Banks are stockpiling bitcoins in case they get hit with ransomware

Malwarebytes CEO Marcin KleczynskiMalwarebytesMalwarebytes CEO Marcin Kleczynski.

A cybersecurity CEO says the problem of ransomware is now so bad that banks are buying cryptocurrency so that they’re ready to pay off criminals if their files are held to ransom.

Ransomware is a type of malware that affects a computer or network and encrypts files, meaning a user can’t access them.

The files are unlocked if the target pays a ransom to the criminals who run the scheme. That ransom is almost always paid in bitcoin, too, as it’s extremely difficult for the police to track.

Ransomware is best known for infecting individual computers, but Marcin Kleczynski, CEO of cybersecurity company Malwarebytes, told Business Insider that he has seen a rise in businesses affected by ransomware.

“In the last six to 12 months, this has just gone so aggressively to the business environment,” Kleczynski says. “We see companies from 25 people all the way to 250,000 people getting hit with ransomware.”

An Osterman research survey sponsored by Malwarebytes shows that 54% of businesses surveyed had come under attack from ransomware in the last 12 months. The survey contacted 540 companies, and it found that the most commonly targeted types of business were in the healthcare or finance industries.

Kleczynski says that banks are starting to prepare for the threat of ransomware as the frequency of attacks increases. “I talked to a couple of banks and they say they have 50-100 bitcoin ready at all times in a wallet to deploy if a ransomware attack hits,” he said.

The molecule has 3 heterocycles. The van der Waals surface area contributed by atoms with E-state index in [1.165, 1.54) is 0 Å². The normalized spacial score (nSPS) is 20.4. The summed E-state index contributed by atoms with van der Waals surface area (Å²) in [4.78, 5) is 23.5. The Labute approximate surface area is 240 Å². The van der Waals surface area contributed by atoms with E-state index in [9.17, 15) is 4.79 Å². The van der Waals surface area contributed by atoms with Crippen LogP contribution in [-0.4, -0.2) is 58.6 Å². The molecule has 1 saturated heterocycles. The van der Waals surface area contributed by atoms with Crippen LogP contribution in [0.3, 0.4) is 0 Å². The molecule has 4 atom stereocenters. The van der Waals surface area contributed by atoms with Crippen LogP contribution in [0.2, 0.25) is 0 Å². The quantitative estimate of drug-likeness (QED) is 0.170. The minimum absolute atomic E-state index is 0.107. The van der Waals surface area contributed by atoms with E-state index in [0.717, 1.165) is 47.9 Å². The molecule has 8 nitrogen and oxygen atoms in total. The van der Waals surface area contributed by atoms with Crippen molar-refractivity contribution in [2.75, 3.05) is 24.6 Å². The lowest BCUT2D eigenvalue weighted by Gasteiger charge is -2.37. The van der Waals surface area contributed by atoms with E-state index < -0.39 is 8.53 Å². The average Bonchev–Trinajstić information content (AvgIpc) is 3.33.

Having 50-100 bitcoins on hand isn’t a small sum — it’s between £22,000 and £44,000. But banks need that money ready to go if a ransomware attack holds critical files to ransom. Not paying the criminals could result in an even bigger loss.

Banks are clearly ready to pay up to get rid of ransomware, but is it a good idea? We asked Kleczynski whether businesses should pay up. “Lives should never be at stake,” he said. “But if they are, for whatever reason, I would pay the ransom. It’s just money … If you’re a student who has been working on something for four years and don’t have a backup of your PHD thesis, again, it might be appropriate to pay the ransom. But if you have just some family photos that are recoverable from the camera, I would not pay the ransom.”

The reason for the sudden rise in the number of ransomware attacks is a combination of a low cost to develop ransomware, and the possibility of a far higher payback from targets. Kleczynski says that “ransomware is very cost-effective. You pay $5 to infect let’s say potentially 1,000 people. If all 1,000 people pay you just spent $5 plus whatever it cost you to build this malware, and you’ve made tens of thousands. Trying to serve any other type of malware is a losing game.”

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